Renting an apartment, house or condominium is commonplace among many people. Perhaps you have moved home from college and do not want to reside with your parents or you are about relocate for your job. In both instances, the terms of the lease signed by the landlord and tenant will dictate the ongoing tenancy. Thus, it is extremely important that you understand the agreement.
In the residential context, a landlord is only permitted to collect one and a half month’s rent for the security and must deposit the same in an interest bearing bank account. Many leases will include provisions stating that the tenant must pay a late fee if rent is not paid on or before the first of the month or whatever date rent is due under the lease. The court recently addressed the issue of the landlords deducting the late fee from the security deposit once the tenant has vacated the property.
In Dawson v. Cross, the tenant filed a complaint in small claims court seeking the return of her security deposit. The complaint alleged that after the tenant moved out, the landlord paid herself late fees from the security. The Monmouth County Superior Court found, after hearing testimony, that the landlord waited too long to collect the late fees and that the landlord was barred from recovering any late fees from the tenant’s security deposit under the doctrine of latches.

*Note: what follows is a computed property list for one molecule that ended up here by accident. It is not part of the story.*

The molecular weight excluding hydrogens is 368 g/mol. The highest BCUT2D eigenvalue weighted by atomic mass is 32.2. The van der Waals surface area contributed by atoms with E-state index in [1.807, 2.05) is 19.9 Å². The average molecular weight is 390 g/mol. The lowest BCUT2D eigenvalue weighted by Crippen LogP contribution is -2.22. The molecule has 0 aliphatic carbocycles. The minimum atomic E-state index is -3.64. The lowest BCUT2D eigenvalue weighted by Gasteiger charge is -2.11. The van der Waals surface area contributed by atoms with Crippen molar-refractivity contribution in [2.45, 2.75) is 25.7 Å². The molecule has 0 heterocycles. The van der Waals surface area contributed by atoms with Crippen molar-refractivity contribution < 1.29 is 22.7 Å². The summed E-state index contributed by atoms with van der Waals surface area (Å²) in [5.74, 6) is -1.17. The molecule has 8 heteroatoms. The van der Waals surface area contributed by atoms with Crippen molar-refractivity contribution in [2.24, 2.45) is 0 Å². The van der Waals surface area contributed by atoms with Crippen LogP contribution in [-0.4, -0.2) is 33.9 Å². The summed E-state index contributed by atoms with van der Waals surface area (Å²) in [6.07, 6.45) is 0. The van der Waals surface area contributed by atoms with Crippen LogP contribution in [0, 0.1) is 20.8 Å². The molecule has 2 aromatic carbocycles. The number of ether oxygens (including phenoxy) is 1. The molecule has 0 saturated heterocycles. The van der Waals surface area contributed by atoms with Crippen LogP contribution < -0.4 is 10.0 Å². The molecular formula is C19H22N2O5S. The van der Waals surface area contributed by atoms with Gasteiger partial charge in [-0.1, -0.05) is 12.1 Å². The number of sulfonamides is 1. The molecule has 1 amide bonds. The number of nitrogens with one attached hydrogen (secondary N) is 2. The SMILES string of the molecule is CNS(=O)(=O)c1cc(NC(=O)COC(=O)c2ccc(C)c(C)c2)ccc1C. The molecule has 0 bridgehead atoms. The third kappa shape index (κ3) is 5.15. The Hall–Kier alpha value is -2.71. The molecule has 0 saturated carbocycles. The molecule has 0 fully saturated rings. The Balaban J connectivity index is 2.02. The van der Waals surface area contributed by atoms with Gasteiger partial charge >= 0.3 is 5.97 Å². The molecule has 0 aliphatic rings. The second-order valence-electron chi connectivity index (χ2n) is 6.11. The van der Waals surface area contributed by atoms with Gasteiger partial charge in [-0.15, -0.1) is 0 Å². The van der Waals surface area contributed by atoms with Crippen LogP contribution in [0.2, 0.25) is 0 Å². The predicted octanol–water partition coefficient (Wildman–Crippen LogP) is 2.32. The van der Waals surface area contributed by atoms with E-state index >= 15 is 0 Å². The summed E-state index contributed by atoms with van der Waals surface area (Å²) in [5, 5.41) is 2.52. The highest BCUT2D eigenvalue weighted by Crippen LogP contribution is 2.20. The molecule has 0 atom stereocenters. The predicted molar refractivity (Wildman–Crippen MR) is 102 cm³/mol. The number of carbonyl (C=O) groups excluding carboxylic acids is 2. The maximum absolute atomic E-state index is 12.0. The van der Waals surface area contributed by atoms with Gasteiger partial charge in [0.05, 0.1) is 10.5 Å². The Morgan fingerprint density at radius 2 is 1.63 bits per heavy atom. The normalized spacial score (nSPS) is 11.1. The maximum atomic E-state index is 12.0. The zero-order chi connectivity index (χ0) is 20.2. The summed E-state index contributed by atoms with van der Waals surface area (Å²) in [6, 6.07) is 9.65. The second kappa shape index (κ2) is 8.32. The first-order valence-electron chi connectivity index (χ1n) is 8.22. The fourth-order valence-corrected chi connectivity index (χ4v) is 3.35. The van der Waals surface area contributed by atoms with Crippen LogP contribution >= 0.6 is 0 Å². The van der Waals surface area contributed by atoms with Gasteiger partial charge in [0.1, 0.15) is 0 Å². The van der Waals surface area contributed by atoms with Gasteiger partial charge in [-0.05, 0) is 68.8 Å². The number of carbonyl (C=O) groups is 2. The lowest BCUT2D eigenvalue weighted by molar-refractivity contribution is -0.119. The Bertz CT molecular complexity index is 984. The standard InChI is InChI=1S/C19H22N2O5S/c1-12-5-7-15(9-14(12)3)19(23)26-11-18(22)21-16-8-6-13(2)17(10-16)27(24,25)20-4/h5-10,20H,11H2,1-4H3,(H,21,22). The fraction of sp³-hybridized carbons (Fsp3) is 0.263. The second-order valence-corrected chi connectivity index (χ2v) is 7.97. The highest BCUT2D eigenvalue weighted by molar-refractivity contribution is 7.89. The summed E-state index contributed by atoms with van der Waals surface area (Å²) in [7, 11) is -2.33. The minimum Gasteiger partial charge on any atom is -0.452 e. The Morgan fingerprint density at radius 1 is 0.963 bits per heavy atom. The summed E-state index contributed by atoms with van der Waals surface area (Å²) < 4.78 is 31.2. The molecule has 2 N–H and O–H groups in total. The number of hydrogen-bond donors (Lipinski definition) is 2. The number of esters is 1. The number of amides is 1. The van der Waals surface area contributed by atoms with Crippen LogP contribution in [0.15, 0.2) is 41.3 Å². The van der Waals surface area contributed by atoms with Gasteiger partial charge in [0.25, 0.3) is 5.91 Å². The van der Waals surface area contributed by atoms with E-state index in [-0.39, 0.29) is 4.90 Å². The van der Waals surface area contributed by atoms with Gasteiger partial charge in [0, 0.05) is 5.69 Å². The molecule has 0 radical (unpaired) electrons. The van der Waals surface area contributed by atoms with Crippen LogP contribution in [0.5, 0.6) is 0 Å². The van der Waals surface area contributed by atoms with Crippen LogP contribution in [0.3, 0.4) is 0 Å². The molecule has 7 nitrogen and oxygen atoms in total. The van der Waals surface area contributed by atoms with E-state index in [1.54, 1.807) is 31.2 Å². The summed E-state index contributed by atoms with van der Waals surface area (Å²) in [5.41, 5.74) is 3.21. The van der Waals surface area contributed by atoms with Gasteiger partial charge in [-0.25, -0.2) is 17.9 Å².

Laches is a remedy that may apply where there is unexplained and inexcusable delay in enforcing a known right whereby prejudice has resulted to the other party because of such delay. Laches may only be enforced when the delaying party had sufficient opportunity to assert a right in the proper forum and the prejudiced party acted in good faith believing that the right had been abandoned.
The Appellate Division affirmed, but for a different reason. The Appellate Court agreed with the landlord that there was no finding that the tenant was prejudiced by the landlord’s delay in claiming the late fees. However, the terms of the lease precluded the landlord from taking money from the security deposit to reimburse herself for money owed under the lease.
The court stated that the lease between the parties plainly stated that the security deposit may not be used by either party for any payment due under this agreement and that the landlord violated this agreement by using the security deposit as a source to pay herself late fees allegedly due under the agreement. The court stated that when the terms of a contract are clear and unambiguous, there is no room for interpretation or construction and the courts must enforce those terms as written.
This case evidences the importance of each and every term in your lease agreement. Simply downloading a lease from the internet or signing a lease your landlord downloaded from the internet may not be in your best interest. It is vital that you sit down with an attorney to discuss the terms of the tenancy and ensure your rights as a tenant or landlord are protected. The attorneys at Gale & Laughlin are here to answer any and all of your landlord/tenant questions. Please contact us with any of your concerns before you draft or sign that lease!